Plague and Terror, Priest and Atheist
1. Origins of an Anti-Moralist 9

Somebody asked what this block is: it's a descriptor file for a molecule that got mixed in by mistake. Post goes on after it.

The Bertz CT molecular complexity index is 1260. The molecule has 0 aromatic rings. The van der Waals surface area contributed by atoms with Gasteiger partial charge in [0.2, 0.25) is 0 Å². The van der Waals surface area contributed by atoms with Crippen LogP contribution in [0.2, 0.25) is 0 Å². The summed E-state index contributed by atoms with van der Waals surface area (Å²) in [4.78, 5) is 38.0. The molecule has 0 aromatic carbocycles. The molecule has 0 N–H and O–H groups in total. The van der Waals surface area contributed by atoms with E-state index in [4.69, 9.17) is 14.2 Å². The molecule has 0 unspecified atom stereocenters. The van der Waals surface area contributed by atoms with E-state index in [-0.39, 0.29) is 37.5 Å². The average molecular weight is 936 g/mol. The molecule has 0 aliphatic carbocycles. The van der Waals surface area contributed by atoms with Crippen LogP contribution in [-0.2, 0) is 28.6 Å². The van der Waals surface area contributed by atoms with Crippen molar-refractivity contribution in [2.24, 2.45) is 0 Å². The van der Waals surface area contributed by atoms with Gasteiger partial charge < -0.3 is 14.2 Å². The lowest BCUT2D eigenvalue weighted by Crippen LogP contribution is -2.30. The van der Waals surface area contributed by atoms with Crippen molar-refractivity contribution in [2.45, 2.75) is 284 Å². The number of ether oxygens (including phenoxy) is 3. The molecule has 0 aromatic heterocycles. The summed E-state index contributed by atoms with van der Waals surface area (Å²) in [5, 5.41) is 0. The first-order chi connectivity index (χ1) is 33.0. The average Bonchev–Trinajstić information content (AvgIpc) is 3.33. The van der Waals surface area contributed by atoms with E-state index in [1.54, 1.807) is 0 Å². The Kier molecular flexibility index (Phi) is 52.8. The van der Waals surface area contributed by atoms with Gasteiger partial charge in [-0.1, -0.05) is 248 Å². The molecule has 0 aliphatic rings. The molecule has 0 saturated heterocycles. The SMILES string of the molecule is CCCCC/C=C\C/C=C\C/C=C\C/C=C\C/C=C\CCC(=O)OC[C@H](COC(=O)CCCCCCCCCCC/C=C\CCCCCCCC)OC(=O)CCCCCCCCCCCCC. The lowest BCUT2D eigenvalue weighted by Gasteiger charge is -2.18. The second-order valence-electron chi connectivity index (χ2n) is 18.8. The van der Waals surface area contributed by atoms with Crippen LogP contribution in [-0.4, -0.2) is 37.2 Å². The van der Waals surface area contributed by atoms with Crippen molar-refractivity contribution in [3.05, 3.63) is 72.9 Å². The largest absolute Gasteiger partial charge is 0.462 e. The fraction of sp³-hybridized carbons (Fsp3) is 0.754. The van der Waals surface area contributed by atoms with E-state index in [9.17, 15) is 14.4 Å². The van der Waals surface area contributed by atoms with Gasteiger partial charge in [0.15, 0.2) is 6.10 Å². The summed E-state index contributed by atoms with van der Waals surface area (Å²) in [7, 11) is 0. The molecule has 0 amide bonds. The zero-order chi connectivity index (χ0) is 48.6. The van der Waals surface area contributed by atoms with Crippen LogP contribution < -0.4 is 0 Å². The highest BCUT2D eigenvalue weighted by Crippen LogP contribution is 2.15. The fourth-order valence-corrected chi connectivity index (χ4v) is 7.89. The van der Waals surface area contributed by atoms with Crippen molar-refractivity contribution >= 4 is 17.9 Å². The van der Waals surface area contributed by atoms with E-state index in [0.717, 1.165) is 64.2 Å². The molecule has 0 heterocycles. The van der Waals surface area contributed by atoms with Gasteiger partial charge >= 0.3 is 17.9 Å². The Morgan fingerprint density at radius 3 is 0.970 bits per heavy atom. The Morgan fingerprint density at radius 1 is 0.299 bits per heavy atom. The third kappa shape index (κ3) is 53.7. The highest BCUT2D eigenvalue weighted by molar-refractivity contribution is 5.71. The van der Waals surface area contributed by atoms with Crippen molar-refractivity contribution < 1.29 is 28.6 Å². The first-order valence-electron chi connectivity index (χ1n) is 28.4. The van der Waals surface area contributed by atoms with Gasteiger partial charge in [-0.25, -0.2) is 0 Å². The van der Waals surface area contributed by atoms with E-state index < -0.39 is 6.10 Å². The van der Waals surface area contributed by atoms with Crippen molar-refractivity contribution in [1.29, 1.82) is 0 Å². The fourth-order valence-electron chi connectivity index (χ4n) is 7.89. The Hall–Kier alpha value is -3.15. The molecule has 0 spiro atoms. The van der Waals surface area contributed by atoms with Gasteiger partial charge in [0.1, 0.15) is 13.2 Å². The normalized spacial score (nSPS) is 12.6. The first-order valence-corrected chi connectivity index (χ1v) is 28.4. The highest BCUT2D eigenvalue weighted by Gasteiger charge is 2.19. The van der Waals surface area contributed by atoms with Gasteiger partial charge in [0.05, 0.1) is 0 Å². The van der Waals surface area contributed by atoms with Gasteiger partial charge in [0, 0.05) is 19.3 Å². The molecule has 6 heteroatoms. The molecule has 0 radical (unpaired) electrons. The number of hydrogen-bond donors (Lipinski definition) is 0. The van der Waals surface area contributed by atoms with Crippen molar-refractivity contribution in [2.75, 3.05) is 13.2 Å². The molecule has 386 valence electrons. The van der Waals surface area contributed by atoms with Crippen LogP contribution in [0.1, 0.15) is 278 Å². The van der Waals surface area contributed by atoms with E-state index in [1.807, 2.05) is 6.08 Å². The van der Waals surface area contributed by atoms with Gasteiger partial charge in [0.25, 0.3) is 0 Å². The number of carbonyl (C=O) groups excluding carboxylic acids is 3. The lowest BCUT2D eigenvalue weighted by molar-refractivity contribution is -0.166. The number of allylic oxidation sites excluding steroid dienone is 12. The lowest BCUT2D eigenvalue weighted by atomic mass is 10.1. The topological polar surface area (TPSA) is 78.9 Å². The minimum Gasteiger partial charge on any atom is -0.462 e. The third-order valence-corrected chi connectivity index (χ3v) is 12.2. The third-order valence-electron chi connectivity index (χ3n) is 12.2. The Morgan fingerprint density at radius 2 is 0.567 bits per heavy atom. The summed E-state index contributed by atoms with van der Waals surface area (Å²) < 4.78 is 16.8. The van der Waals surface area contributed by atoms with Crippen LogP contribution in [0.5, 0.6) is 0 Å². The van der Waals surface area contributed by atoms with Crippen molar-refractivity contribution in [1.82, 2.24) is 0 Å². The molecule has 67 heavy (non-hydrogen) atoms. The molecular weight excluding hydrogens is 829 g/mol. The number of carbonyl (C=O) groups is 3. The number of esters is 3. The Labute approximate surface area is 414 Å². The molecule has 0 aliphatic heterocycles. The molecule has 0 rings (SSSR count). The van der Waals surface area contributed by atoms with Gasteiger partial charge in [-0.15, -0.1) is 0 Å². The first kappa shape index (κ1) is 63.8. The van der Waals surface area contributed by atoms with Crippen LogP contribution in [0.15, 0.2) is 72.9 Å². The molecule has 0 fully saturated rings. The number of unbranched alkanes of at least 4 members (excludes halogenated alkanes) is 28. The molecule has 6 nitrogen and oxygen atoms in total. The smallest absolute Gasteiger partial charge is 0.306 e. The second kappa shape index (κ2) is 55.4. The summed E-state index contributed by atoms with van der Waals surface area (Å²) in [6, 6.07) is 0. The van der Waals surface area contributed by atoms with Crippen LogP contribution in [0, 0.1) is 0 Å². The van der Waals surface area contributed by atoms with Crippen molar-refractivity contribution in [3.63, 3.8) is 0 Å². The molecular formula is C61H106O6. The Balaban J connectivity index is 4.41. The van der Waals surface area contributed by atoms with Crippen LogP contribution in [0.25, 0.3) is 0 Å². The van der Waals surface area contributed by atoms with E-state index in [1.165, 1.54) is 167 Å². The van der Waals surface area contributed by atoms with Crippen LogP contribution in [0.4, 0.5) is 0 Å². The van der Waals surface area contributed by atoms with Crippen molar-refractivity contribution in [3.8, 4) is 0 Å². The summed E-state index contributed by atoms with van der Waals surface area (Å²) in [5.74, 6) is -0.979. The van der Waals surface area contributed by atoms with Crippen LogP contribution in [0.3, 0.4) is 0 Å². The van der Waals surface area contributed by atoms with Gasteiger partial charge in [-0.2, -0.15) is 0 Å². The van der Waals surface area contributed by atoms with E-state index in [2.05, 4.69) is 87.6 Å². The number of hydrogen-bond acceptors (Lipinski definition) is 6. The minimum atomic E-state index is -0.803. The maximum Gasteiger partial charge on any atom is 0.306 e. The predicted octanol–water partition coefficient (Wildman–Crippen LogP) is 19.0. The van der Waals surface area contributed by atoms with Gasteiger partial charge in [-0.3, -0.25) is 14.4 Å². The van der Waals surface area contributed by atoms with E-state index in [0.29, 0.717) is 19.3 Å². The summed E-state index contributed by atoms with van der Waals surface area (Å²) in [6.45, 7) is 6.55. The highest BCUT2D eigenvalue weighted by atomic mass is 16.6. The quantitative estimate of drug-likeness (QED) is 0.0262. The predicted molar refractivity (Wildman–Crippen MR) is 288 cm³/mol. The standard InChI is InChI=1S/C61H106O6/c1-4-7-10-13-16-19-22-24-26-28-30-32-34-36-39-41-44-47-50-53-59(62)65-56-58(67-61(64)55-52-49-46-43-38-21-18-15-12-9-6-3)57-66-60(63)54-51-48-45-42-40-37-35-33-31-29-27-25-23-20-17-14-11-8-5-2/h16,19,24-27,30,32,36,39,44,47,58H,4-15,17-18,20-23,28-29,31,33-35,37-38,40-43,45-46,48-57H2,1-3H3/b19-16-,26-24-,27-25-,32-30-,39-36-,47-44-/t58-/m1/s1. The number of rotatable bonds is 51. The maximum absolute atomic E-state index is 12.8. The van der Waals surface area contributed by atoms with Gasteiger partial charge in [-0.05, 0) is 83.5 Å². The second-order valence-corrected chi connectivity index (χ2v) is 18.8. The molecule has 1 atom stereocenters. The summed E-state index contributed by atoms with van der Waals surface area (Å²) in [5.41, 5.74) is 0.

9 CHAPTER 1 Origins of an Anti-Moralist It is ironic that in many quarters Albert Camus was regarded, during the period of his maturity, as one of the major moral arbiters of his time, yet when he examined his own behaviour he could not find any credible moral basis for it. His reputation as ‘the conscience of his epoch’ began to develop from his work as a journalist on the underground Resistance newspaper Combat. After the liberation of Paris from German occupation in 1944, Combat became an above-ground journal of opinion, with Camus as its editor-in-chief. In a Combat editorial written a few days after the liberation, Camus wrote: ‘We have decided to suppress politics and replace it with morality,’ which meant roughly that the paper would not support parties either of the right or left, but would judge their policies and actions independently. This reputation as public moralist was consolidated by his major work of social theory, The Rebel (L’Homme Révolté),1 published in 1951, at the height of the Cold War, although as with everyone who offers opinions on matters of intense ideological feeling, he had as many detractors as supporters. It was a time of intense dispute between intellectuals in Paris, as well as of concern throughout the greater part of the world’s population. China had intervened in the Korean War in direct conflict with the USA. French intellectuals believed that the USSR might take this as an opportunity to strike against Western Europe and...
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